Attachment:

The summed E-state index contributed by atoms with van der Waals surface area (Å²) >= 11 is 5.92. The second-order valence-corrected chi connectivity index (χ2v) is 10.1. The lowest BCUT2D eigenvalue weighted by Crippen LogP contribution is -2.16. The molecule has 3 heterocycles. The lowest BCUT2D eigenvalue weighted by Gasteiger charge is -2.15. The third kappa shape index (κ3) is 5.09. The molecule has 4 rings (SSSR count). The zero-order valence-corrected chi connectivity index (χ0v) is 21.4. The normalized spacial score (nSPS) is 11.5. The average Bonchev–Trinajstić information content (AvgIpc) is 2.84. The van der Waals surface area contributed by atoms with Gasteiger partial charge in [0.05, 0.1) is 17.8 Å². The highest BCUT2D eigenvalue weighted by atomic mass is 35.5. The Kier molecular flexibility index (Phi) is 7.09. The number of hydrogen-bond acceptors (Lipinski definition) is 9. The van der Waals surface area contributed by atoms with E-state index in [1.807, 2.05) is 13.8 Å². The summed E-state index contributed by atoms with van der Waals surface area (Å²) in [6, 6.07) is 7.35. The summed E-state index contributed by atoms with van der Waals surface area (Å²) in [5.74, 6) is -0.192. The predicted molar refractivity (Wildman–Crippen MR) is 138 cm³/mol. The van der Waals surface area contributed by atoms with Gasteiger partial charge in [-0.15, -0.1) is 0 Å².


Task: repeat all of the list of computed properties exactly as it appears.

The summed E-state index contributed by atoms with van der Waals surface area (Å²) >= 11 is 5.92. The second-order valence-corrected chi connectivity index (χ2v) is 10.1. The lowest BCUT2D eigenvalue weighted by Crippen LogP contribution is -2.16. The molecule has 3 heterocycles. The lowest BCUT2D eigenvalue weighted by Gasteiger charge is -2.15. The third kappa shape index (κ3) is 5.09. The molecule has 4 rings (SSSR count). The zero-order valence-corrected chi connectivity index (χ0v) is 21.4. The normalized spacial score (nSPS) is 11.5. The average Bonchev–Trinajstić information content (AvgIpc) is 2.84. The van der Waals surface area contributed by atoms with Gasteiger partial charge in [0.05, 0.1) is 17.8 Å². The highest BCUT2D eigenvalue weighted by atomic mass is 35.5. The Kier molecular flexibility index (Phi) is 7.09. The number of hydrogen-bond acceptors (Lipinski definition) is 9. The van der Waals surface area contributed by atoms with E-state index in [1.807, 2.05) is 13.8 Å². The summed E-state index contributed by atoms with van der Waals surface area (Å²) in [6, 6.07) is 7.35. The summed E-state index contributed by atoms with van der Waals surface area (Å²) in [5.74, 6) is -0.192. The predicted molar refractivity (Wildman–Crippen MR) is 138 cm³/mol. The van der Waals surface area contributed by atoms with Gasteiger partial charge in [-0.15, -0.1) is 0 Å².